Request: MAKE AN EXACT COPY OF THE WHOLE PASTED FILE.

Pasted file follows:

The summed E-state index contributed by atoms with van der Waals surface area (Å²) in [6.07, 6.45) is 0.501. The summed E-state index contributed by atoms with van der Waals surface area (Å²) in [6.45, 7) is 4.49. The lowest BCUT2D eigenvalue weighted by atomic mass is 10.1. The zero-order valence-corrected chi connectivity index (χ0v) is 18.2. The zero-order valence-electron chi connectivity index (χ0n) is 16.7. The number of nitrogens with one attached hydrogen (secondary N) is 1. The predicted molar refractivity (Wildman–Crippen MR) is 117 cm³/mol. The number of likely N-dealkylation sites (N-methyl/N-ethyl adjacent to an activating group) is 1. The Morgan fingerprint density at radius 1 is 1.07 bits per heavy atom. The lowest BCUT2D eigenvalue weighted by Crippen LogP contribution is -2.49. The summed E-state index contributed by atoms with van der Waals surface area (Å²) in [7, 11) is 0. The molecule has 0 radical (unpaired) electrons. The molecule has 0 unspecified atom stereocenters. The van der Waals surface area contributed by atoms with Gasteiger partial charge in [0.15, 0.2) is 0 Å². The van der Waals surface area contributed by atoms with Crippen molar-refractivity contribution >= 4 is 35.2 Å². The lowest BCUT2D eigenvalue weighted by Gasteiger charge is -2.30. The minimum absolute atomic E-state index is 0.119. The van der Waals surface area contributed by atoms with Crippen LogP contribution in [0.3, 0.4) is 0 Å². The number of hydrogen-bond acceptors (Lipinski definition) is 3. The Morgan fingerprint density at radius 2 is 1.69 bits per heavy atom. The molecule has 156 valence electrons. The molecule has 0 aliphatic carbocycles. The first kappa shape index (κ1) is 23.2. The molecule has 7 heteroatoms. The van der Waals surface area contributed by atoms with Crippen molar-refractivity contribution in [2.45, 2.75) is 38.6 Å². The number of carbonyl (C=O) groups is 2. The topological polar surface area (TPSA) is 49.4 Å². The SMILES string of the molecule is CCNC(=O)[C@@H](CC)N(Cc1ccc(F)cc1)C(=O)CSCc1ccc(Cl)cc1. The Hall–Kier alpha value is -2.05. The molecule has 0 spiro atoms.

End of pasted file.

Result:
The summed E-state index contributed by atoms with van der Waals surface area (Å²) in [6.07, 6.45) is 0.501. The summed E-state index contributed by atoms with van der Waals surface area (Å²) in [6.45, 7) is 4.49. The lowest BCUT2D eigenvalue weighted by atomic mass is 10.1. The zero-order valence-corrected chi connectivity index (χ0v) is 18.2. The zero-order valence-electron chi connectivity index (χ0n) is 16.7. The number of nitrogens with one attached hydrogen (secondary N) is 1. The predicted molar refractivity (Wildman–Crippen MR) is 117 cm³/mol. The number of likely N-dealkylation sites (N-methyl/N-ethyl adjacent to an activating group) is 1. The Morgan fingerprint density at radius 1 is 1.07 bits per heavy atom. The lowest BCUT2D eigenvalue weighted by Crippen LogP contribution is -2.49. The summed E-state index contributed by atoms with van der Waals surface area (Å²) in [7, 11) is 0. The molecule has 0 radical (unpaired) electrons. The molecule has 0 unspecified atom stereocenters. The van der Waals surface area contributed by atoms with Gasteiger partial charge in [0.15, 0.2) is 0 Å². The van der Waals surface area contributed by atoms with Crippen molar-refractivity contribution >= 4 is 35.2 Å². The lowest BCUT2D eigenvalue weighted by Gasteiger charge is -2.30. The minimum absolute atomic E-state index is 0.119. The van der Waals surface area contributed by atoms with Crippen LogP contribution in [0.3, 0.4) is 0 Å². The number of hydrogen-bond acceptors (Lipinski definition) is 3. The Morgan fingerprint density at radius 2 is 1.69 bits per heavy atom. The molecule has 156 valence electrons. The molecule has 0 aliphatic carbocycles. The first kappa shape index (κ1) is 23.2. The molecule has 7 heteroatoms. The van der Waals surface area contributed by atoms with Crippen molar-refractivity contribution in [2.45, 2.75) is 38.6 Å². The number of carbonyl (C=O) groups is 2. The topological polar surface area (TPSA) is 49.4 Å². The SMILES string of the molecule is CCNC(=O)[C@@H](CC)N(Cc1ccc(F)cc1)C(=O)CSCc1ccc(Cl)cc1. The Hall–Kier alpha value is -2.05. The molecule has 0 spiro atoms.